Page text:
(642)6.81 h 46 min1952X-RayNR
Set in tumultuous 12th century England, Saxon knights do battle against the Norman invaders in an effort to free their kidnapped king. Starring Elizabeth Taylor, and Joan Fontaine.
Richard Thorpe
Robert Taylor (I)Elizabeth TaylorJoan Fontaine
English [CC]
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Supporting actors
George SandersEmlyn WilliamsRobert DouglasFelix AylmerHarold WarrenderSebastian CabotNorman WoolandGuy RolfeFinlay Currie
Pandro S. Berman
Warner Bros.
Not Rated
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4.7 out of 5 stars

642 global ratings

  1. 78% of reviews have 5 stars
  2. 13% of reviews have 4 stars
  3. 6% of reviews have 3 stars
  4. 2% of reviews have 2 stars
  5. 1% of reviews have 1 stars

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Top reviews from the United States

Stephen HoffmanReviewed in the United States on October 16, 2016
5.0 out of 5 starsTo the battlements!
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As everyone knows, I am a sucker for old-school costume epics, and I'm surprised that it took me this long to find this gem. Based on the book by Sir Walter Scott (one of my personal favorites; go read it) the story focuses on Sir Wilfred of Ivanhoe (Robert Taylor) an 11th century English knight recently returned from the Crusades. An ardent supporter of Richard the Lion-heart (and disowned by his Anglo-saxon father because of it) he soon uncovers a plot to usurp the throne by a cadre of traitorous knights and led by a perpetually scowling Prince John, a.k.a. the Phony King of England (George Sanders). Complicating things more is the love triangle that ensues when, after saving her father's life (thereby becoming Ivanhoe's friend and patron) the beautiful herbalist Rebecca of York (Elizabeth Taylor) falls in love with him. Alas, the feeling is unrequited, as Ivanhoe's heart belongs only to his childhood sweetheart (and his father's ward) Princess Rowena (Joan Fontaine). The catch is that Papa Ivanhoe wants to use her to create a new Saxon royal bloodline (she's a descendant of Alfred the Great) and thusly, he wants to keep the lovebirds apart.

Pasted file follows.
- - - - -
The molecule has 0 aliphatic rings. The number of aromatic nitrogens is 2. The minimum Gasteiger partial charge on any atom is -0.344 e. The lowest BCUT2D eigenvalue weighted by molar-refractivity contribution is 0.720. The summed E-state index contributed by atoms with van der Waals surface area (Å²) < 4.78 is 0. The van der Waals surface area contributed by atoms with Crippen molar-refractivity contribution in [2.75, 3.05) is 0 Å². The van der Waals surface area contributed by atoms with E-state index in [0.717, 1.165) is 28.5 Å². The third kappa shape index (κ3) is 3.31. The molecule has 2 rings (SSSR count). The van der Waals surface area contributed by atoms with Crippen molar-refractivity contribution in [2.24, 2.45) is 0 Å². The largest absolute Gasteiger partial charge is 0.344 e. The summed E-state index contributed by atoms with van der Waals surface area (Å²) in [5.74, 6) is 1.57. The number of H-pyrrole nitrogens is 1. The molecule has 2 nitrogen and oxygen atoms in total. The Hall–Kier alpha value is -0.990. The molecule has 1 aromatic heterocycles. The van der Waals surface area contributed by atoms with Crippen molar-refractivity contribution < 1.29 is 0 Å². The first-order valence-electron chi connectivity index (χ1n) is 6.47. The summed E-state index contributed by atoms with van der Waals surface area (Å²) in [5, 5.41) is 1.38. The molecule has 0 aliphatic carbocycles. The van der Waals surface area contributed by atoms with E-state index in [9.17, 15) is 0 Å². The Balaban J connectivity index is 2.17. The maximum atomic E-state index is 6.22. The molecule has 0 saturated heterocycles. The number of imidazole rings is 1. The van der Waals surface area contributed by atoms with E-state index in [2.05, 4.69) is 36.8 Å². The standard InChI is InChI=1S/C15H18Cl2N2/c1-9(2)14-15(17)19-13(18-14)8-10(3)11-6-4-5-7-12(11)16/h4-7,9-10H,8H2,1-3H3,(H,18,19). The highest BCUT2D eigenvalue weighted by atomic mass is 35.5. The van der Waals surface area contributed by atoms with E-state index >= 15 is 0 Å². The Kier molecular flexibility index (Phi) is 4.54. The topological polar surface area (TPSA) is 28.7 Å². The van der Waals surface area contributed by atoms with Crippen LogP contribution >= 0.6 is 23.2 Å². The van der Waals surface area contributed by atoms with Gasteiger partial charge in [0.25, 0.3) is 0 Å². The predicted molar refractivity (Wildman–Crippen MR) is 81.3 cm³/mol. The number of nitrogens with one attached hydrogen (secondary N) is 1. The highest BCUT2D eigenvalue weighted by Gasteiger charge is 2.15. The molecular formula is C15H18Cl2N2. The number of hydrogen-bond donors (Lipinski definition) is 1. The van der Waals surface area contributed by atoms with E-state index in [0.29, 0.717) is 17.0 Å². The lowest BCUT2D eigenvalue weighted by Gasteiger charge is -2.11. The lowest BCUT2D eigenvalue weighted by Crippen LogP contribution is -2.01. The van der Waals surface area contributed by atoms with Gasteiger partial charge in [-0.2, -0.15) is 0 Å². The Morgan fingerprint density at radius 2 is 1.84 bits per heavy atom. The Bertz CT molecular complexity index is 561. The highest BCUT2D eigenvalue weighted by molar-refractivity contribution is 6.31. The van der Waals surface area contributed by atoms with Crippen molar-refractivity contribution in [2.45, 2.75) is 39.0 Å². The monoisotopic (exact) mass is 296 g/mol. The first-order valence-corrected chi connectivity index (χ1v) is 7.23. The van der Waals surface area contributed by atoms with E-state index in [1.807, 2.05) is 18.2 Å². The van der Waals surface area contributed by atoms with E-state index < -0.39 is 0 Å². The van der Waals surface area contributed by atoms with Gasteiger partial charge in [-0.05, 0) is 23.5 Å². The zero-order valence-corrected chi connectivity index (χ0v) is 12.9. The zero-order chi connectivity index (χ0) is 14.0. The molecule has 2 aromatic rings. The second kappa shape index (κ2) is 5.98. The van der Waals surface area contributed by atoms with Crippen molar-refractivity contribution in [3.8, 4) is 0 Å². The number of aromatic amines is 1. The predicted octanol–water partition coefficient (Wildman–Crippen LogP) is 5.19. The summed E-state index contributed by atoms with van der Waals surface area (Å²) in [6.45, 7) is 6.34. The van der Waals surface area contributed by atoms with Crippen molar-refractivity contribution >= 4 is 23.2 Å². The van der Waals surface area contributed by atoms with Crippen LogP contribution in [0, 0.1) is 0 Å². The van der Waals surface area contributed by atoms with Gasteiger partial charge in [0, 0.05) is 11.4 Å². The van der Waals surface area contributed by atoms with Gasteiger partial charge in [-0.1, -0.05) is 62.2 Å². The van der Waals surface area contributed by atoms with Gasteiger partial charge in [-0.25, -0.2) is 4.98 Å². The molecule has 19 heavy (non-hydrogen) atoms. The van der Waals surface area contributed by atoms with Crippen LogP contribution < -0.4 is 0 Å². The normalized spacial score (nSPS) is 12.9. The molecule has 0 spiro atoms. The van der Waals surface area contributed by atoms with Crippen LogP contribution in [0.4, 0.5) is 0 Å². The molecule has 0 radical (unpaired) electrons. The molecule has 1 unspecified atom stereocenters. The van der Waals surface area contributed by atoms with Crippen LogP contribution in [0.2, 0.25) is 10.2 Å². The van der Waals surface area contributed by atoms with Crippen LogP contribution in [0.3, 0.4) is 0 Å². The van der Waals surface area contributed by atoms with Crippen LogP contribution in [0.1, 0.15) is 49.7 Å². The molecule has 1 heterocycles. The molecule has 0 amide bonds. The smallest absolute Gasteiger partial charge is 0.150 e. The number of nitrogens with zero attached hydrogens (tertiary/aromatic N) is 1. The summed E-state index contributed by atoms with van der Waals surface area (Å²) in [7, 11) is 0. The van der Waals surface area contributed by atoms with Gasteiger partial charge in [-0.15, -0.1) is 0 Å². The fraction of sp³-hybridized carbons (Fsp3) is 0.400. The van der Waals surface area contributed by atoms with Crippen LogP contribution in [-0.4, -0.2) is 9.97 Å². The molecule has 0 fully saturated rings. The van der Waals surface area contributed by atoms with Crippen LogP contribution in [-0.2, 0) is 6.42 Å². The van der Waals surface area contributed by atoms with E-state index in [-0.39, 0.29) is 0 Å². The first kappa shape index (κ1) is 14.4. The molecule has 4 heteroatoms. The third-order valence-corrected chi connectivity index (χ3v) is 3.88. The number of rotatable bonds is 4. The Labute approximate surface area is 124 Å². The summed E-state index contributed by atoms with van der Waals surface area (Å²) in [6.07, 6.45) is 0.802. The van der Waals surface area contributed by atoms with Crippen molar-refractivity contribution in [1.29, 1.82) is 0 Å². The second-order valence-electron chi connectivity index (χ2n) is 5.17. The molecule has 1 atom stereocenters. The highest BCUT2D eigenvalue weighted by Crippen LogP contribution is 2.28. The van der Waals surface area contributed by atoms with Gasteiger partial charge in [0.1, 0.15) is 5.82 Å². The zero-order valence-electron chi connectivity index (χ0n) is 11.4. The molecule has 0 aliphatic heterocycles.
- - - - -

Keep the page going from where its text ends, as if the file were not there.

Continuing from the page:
Without a doubt, this has to be one of the best "costume dramas" I've seen in many years. As one of the first movies to be made in widescreen, the production values are off the charts and the acting is phenomenal, particularly from Robert Taylor. Despite the fact that jousting did not yet exist in the 11th century, the jousting scenes are the highlight of the film along with a castle siege by an insurgent army led by Robin Hood himself will certainly keep you on the edge of your seat. Why this has never been given a Blu-ray realase (or a theatrical re-release) I may never know.
23 people found this helpful
DLHSmithReviewed in the United States on April 26, 2010
4.0 out of 5 starsA great show - not terribly faithful to book
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If you are looking for a great spectacle - you'll like this. I've liked this movie since I was in high school. I first watched it because my grandmother named one of my aunts 'Rowena' and I wanted to find out who or what my aunt was named for.

Later, I read the book. This movie is not terribly faithful to the book except for the main plot. For simplicity's sake, they combined characters and attributed to Ivanhoe actions and scenes he didn't actually do in the book. But this is Hollywood of the 1950s. This is Robert Taylor at one of his best films, along with Elizabeth Taylor, George Sanders and Joan Fontaine, I still love this movie, always mentally pointing out to myself what I like best about it while I watch it. It's a great introduction to the story of Ivanhoe if you're not familiar with it. My husband wasn't, and I got him to watch it last week, pointing out to him that it was a introduction to the main story. If you want to see more "book" accuracy, check out the 1982 version. I love that one too!